Oral Histories

Anne Barkelew

Interview Segments on Topic: Transition to Corporate World

Anne Barkelew Biography

Ann Barkelew is a senior counselor of Fleishman-Hillard Inc., and the retired senior partner/founding general manager of the agency's Minneapolis/St. Paul office. She has more than 35 years of top management experience with Fortune 100 and small - to mid - cap companies. She is the recipient of numerous awards and recognitions including "Public Relations Professional of the Year;" Fleishman-Hillard's Lifetime Achievement Award, a “Public Relations All-Star”, and in 2003 the Arthur W. Page Society’s Distinguished Service Award.


Interviewer: Well, welcome.

Barkelew: Thank you.

Interviewer: I'm sitting with Anne Barkelew in California at the Page Society conference.

Barkelew: Right.

Interviewer: And it is Sunday, September 16th 2007, and Anne has agreed to chat with me a little bit about her experiences in public relations. So let’s start early on in your life, in your career. After you graduated from Central Missouri State University in 1957, you began your career as an English teacher and a journalism teacher. And you were a school administrator in Missouri and also in the California school systems. And in 1966 you earned a Master of Education degree from the University of Missouri. How did you land in corporate PR?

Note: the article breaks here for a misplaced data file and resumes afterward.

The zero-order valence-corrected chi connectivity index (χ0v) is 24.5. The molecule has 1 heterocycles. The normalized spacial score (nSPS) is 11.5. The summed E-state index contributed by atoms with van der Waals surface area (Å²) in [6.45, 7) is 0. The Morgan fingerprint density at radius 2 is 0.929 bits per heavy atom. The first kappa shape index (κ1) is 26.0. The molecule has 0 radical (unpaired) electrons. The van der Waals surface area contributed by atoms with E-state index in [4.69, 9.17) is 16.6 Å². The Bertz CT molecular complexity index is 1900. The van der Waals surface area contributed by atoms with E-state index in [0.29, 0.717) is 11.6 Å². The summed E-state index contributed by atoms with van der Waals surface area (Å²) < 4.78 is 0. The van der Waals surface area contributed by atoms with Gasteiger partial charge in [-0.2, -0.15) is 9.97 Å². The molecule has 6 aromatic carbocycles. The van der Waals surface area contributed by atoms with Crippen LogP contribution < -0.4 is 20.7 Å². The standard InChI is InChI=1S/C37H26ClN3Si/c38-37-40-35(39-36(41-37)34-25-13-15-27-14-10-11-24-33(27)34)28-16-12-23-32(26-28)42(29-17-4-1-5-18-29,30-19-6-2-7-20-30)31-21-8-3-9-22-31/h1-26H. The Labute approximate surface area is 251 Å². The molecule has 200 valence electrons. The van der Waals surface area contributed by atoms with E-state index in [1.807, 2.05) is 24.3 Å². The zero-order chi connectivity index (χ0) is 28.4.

Barkelew: Well I think to get my start in public relations you have to go back a little before I graduated from college, because I really believe that I got my start selling cookies as a Girl Scout or calendars as a Brownie. I think that all those experiences are experiences teach you a lot about planning and involving other people and working as a member of a team. But after I graduated from college, I became a teacher because it was what I always wanted to do and it mixed my love of journalism. I’d been a junior high school newspaper editor and a senior high school yearbook editor and I went to workshops at the University of Missouri School of Journalism, you know so I really, I didn’t know exactly what it was I wanted to do in journalism but I so admired a teacher I had that I decided I wanted to be a teacher too. So after doing that in Missouri for three or four years, I then had a chance to go west to California. California requires a fifth year for a permanent credential. And so I needed to go back to school. Now during those five years of teaching, I had so many students wanting to take journalism that I had to divide them into two groups and so I set up a news bureau and I assigned beats and we got on the radio and we got on television. So in effect, I was doing public relations for the schools at the time. I was also sort of a militant teacher and I used to go to school board meetings and say why aren’t we told all these things are going on. So when I took a year off to get my master’s degree I audited a course in school public relations and I was absolutely amazed to learn what you can do on purpose to help people understand more what’s actually happening in the world around them. I had a wonderful professor at the University of Missouri and as a result decided to do my master’s thesis organizing a program of public relations for the Santa Barbara schools, which is where I was teaching. I was on leave from Santa Barbara, California. Well I was going to go back and head the English department at a brand new high school, which is every English teachers dream. And one morning my superintendent at Santa Barbara called and said “We are going to assign you to the district office and let you put into practice what you’ve written in your thesis.” So I, it‘s a wonderful, wonderful opportunity and from that point in my life on I never ever applied for a job. It was sort of one public relations opportunity followed another. But in Santa Barbara, we dealt with the closing of schools that weren’t earthquake safe. You know I learned to wheel and deal. Then I had a chance to go into Los Angeles to help them decide what kind of public information program they should have in the Los Angeles County schools and designed a program them sort of out of the goodness of your heart kind of thing. And ended up being offered the job. So I went in and I took that job and that was my first experience with PR assay and I got accredited. I went through accreditation and Betsy Plank signed my accreditation certificate. So think about that. I mean that’s in the 60s and Betsy you know there weren’t’ very many women in the field and here she was signing it so that was a real highlight. While I was in Los Angeles County we dealt with declining enrollment, court ordered desegregation of schools, legislative mandated collective bargaining for teachers with vicious strikes. And I learned very quickly that it’s a lot easier if you have done some things ahead of time to try to avoid these crises in the schools. So I was on a plane going back to talk to someone somewhere about collective bargaining in schools and I sat next to a man from Munsingwear. And he was really interested in the fact that schools had public relations people. And so as I told him about it, I told him about closing schools he said, “You know we have to close half of our plants. And we really don’t want the unions to come in. Do you think you have some advice for us?” And I said “You bet I do.” And so I flew back later and met with the people at Munsingwear and told them what I thought they ought to do. And they said “Well would you come back and help us do it?” So for six months, I went back to work in Minnesota at Munsingwear and ended up staying, and discovered I loved the seasons again. So I guess, and while I was at Munsingwear then they called from Dayton Hudson one day and said “We have a job we’d like to talk to you about.” So I’m really fortunate that I have had such incredible experiences. But the lesson in it all for me is that, and what I try to tell college students whenever I get a chance, is that public relations if you are good at what you do, you can do it anywhere. It’s the same basic thing. A school principal and a store manager and a plant manger act exactly the same. You know the superintendent of schools is not a great deal unlike the CEO of a company. And you are dealing in the court of public opinion. In fact, sometimes I think public sector, public relations is harder than private sector or corporate public relations.